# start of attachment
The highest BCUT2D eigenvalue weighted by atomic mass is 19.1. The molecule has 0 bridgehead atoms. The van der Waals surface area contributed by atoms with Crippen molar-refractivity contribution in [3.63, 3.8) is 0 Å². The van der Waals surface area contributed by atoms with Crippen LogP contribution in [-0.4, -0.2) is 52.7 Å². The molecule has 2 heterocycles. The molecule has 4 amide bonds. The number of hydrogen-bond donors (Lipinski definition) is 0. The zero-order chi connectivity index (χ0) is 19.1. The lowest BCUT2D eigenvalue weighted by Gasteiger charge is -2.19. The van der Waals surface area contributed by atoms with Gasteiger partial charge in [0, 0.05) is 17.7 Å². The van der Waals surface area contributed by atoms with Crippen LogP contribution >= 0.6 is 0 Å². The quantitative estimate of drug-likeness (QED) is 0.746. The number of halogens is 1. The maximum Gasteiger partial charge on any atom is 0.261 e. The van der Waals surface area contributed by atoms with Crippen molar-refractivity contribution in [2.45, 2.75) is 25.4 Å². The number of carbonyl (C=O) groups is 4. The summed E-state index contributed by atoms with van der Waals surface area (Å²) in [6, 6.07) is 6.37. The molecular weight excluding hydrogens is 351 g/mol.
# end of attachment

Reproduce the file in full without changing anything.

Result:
The highest BCUT2D eigenvalue weighted by atomic mass is 19.1. The molecule has 0 bridgehead atoms. The van der Waals surface area contributed by atoms with Crippen molar-refractivity contribution in [3.63, 3.8) is 0 Å². The van der Waals surface area contributed by atoms with Crippen LogP contribution in [-0.4, -0.2) is 52.7 Å². The molecule has 2 heterocycles. The molecule has 4 amide bonds. The number of hydrogen-bond donors (Lipinski definition) is 0. The zero-order chi connectivity index (χ0) is 19.1. The lowest BCUT2D eigenvalue weighted by Gasteiger charge is -2.19. The van der Waals surface area contributed by atoms with Gasteiger partial charge in [0, 0.05) is 17.7 Å². The van der Waals surface area contributed by atoms with Crippen LogP contribution >= 0.6 is 0 Å². The quantitative estimate of drug-likeness (QED) is 0.746. The number of halogens is 1. The maximum Gasteiger partial charge on any atom is 0.261 e. The van der Waals surface area contributed by atoms with Crippen molar-refractivity contribution in [2.45, 2.75) is 25.4 Å². The number of carbonyl (C=O) groups is 4. The summed E-state index contributed by atoms with van der Waals surface area (Å²) in [6, 6.07) is 6.37. The molecular weight excluding hydrogens is 351 g/mol.